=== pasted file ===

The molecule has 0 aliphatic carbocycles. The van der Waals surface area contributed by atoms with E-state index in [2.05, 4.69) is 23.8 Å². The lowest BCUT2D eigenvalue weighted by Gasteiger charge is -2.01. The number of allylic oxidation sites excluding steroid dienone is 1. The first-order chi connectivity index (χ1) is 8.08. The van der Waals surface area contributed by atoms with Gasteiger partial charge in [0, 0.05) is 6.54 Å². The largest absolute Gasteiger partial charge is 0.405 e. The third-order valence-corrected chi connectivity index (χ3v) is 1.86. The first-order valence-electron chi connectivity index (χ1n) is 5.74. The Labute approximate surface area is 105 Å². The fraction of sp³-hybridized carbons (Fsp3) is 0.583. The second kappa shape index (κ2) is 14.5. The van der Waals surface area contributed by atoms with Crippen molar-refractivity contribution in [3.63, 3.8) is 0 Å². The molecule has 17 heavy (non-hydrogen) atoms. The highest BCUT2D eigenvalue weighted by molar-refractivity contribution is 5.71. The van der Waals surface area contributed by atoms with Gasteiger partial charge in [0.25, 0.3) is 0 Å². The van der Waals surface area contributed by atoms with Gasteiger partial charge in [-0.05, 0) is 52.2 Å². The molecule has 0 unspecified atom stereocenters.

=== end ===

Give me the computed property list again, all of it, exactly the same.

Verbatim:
The molecule has 0 aliphatic carbocycles. The van der Waals surface area contributed by atoms with E-state index in [2.05, 4.69) is 23.8 Å². The lowest BCUT2D eigenvalue weighted by Gasteiger charge is -2.01. The number of allylic oxidation sites excluding steroid dienone is 1. The first-order chi connectivity index (χ1) is 8.08. The van der Waals surface area contributed by atoms with Gasteiger partial charge in [0, 0.05) is 6.54 Å². The largest absolute Gasteiger partial charge is 0.405 e. The third-order valence-corrected chi connectivity index (χ3v) is 1.86. The first-order valence-electron chi connectivity index (χ1n) is 5.74. The Labute approximate surface area is 105 Å². The fraction of sp³-hybridized carbons (Fsp3) is 0.583. The second kappa shape index (κ2) is 14.5. The van der Waals surface area contributed by atoms with Crippen molar-refractivity contribution in [3.63, 3.8) is 0 Å². The molecule has 17 heavy (non-hydrogen) atoms. The highest BCUT2D eigenvalue weighted by molar-refractivity contribution is 5.71. The van der Waals surface area contributed by atoms with Gasteiger partial charge in [0.25, 0.3) is 0 Å². The van der Waals surface area contributed by atoms with Gasteiger partial charge in [-0.05, 0) is 52.2 Å². The molecule has 0 unspecified atom stereocenters.